Published online Dec 27, 2019. doi: 10.4254/wjh.v11.i12.761
Peer-review started: September 4, 2019
First decision: October 14, 2019
Revised: October 28, 2019
Accepted: November 25, 2019
Article in press: November 25, 2019
Published online: December 27, 2019
Hepatic steatosis is a common form of cystic fibrosis associated liver disease (CFLD) seen in an estimated 15%-60% of patients with cystic fibrosis (CF). The pathophysiology and health implications of hepatic steatosis in cystic fibrosis remain largely unknown. In the general population, hepatic steatosis is strongly associated with insulin resistance and type 2 diabetes. Cystic fibrosis related diabetes (CFRD) impacts 40%-50% of CF adults and is characterized by both insulin insufficiency and insulin resistance. We hypothesized that patients with CFRD would have higher levels of hepatic steatosis than cystic fibrosis patients without diabetes.
To determine whether CFRD is associated with hepatic steatosis and to explore the impact of lumacaftor/ivacaftor therapy on hepatic steatosis in CF.
Thirty patients with CF were recruited from a tertiary care medical center for this cross-sectional study. Only pancreatic insufficient patients with CFRD or normal glucose tolerance (NGT) were included. Patients with established CFLD, end stage lung disease, or persistently elevated liver enzymes were excluded. Mean magnetic resonance imaging (MRI) proton density fat fraction (PDFF) was obtained for all participants. Clinical characteristics [age, sex, body mass index, percent predicted forced expiratory volume at 1 s (FEV1), lumacaftor/ivacaftor use] and blood chemistries were assessed for possible association with hepatic steatosis. Hepatic steatosis was defined as a mean MRI PDFF > 5%. Patients were grouped by diabetes status (CFRD, NGT) and cystic fibrosis transmembrane conductance regulator (CFTR) modulator use (lumacaftor/ivacaftor, no lumacaftor/ivacaftor) to determine between group differences. Continuous variables were analyzed with a Wilcoxon rank sum test and discrete variables with a Chi square test or Fisher’s exact test.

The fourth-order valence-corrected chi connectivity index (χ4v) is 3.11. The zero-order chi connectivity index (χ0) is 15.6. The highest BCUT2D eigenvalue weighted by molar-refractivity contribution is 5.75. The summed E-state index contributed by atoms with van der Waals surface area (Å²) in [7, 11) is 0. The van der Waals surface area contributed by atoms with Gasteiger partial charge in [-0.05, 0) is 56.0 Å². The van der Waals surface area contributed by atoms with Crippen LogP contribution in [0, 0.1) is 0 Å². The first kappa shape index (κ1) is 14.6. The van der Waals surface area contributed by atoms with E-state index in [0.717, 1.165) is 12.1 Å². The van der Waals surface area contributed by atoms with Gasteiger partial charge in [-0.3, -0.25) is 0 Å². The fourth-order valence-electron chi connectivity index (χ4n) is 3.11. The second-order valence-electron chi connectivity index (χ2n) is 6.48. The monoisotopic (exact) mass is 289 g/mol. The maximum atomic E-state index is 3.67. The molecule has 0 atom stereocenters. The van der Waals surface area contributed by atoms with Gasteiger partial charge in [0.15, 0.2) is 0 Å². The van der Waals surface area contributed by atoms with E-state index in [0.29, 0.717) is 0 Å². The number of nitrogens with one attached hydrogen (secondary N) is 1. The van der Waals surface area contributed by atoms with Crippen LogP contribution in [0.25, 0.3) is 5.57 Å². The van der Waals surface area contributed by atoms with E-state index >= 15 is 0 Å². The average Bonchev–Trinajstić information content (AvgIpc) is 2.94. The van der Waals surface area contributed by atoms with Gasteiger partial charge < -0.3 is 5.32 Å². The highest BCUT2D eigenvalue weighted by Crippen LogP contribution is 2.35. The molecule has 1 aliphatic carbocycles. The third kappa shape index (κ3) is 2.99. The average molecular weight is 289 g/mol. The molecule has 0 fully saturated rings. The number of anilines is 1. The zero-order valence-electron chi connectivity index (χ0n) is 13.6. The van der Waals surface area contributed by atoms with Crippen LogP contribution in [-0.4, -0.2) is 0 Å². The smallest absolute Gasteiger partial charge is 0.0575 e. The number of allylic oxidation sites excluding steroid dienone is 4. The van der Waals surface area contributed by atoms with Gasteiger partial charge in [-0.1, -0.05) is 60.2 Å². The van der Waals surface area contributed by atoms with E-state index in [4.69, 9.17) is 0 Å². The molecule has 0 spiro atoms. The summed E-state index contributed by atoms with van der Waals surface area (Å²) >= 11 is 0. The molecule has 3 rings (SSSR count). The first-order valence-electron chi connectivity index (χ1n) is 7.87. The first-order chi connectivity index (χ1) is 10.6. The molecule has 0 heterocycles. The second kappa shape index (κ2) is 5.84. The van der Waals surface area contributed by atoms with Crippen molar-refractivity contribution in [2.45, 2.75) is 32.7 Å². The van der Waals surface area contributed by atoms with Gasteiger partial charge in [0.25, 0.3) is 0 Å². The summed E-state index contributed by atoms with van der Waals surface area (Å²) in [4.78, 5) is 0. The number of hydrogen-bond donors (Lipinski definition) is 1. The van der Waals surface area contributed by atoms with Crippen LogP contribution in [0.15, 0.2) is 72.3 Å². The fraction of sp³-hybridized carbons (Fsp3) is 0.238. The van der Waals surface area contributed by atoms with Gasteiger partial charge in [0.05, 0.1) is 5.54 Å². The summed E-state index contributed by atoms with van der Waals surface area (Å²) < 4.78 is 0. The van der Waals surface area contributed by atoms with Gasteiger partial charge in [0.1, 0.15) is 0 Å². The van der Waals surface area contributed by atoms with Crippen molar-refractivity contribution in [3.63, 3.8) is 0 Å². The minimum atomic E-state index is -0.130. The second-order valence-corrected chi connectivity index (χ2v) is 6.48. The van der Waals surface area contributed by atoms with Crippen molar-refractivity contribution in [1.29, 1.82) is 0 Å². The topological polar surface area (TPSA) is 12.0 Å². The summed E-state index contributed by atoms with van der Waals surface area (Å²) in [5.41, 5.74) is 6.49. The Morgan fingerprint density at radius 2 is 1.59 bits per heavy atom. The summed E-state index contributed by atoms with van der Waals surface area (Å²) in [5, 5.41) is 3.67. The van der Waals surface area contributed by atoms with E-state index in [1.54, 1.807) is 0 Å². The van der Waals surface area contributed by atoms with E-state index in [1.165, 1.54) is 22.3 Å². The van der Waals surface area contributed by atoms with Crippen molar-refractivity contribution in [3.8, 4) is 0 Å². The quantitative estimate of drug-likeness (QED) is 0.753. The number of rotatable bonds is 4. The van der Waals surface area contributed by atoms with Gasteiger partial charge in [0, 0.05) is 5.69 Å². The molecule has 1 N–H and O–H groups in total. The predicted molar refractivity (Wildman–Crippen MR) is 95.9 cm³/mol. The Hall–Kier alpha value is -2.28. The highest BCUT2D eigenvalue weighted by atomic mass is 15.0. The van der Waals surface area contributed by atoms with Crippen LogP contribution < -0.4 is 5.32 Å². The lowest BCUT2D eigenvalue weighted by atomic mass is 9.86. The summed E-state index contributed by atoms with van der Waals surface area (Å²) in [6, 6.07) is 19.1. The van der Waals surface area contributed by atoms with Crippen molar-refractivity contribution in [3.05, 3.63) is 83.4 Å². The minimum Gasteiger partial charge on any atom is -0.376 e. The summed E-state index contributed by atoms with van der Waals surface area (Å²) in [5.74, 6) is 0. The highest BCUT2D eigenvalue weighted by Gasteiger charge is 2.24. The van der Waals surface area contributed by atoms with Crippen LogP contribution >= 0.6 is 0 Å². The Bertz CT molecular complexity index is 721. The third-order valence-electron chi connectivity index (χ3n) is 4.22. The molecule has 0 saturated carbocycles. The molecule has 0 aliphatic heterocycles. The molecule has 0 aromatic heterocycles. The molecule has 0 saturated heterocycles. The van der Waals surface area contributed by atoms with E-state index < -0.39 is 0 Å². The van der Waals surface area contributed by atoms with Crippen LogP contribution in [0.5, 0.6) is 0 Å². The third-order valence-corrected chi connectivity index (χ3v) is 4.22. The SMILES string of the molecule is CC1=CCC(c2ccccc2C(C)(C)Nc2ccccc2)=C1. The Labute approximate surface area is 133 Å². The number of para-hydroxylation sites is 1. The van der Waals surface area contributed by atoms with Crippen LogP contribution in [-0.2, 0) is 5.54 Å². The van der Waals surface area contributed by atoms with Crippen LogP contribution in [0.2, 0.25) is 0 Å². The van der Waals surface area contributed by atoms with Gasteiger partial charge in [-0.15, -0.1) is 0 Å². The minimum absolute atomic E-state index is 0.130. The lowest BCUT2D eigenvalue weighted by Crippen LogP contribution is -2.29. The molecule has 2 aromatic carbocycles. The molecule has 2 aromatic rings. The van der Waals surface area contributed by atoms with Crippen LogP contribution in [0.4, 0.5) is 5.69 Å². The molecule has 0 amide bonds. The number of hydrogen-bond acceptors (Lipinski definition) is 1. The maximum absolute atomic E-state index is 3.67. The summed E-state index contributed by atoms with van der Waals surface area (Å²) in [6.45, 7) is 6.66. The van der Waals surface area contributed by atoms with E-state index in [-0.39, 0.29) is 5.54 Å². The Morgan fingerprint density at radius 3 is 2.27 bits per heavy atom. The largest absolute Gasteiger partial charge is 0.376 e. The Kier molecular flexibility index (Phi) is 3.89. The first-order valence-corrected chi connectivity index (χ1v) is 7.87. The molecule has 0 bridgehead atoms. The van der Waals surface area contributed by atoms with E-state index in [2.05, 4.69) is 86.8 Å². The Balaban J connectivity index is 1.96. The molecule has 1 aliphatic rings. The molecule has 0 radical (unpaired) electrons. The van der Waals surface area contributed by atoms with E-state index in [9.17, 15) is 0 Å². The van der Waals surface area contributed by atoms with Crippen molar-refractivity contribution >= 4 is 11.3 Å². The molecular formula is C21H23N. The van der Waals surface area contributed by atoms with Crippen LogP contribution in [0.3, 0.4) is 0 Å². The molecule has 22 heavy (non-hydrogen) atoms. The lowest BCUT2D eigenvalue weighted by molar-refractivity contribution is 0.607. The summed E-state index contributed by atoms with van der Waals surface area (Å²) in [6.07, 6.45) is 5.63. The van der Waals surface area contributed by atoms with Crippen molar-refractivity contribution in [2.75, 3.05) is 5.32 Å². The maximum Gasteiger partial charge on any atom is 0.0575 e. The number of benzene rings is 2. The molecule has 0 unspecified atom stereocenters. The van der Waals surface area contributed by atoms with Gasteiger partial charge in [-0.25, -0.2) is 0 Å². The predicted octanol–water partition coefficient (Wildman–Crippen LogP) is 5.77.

Twenty subjects were included in the final analysis. The median age was 22.3 years (11.3-39.0) and median FEV1 was 77% (33%-105%). Twelve subjects had CFRD and 8 had NGT. Nine subjects were receiving lumacaftor/ivacaftor. The median PDFF was 3.0% (0.0%-21.0%). Six subjects (30%) had hepatic steatosis defined as PDFF > 5%. Hepatic fat fraction was significantly lower in patients receiving lumacaftor/ivacaftor (median, range) (2.0%, 0.0%-6.4%) than in patients not receiving lumacaftor/ivacaftor (4.1%, 2.7-21.0%), P = 0.002. Though patients with CFRD had lower PDFF (2.2%, 0.0%-14.5%) than patients with NGT (4.9%, 2.4-21.0%) this did not reach statistical significance, P = 0.06. No other clinical characteristic was strongly associated with hepatic steatosis.
Use of the CFTR modulator lumacaftor/ivacaftor was associated with significantly lower hepatic steatosis. No association between CFRD and hepatic steatosis was found in this cohort.
Core tip: Hepatic steatosis is a common manifestation of liver disease in cystic fibrosis (CF). It remains unknown whether hepatic steatosis contributes to the development of cirrhosis in patients with CF. Lumacaftor/ivacaftor is a cystic fibrosis transmembrane conductance regulator (CFTR) modulator drug targeting the defective chloride channel that causes CF. In this cross-sectional study, CF patients receiving lumacaftor/ivacaftor had significantly lower magnetic resonance imaging proton density fat fractions than CF patients not receiving the CFTR modulator. CFTR modulator use should be included in future studies of CF liver disease.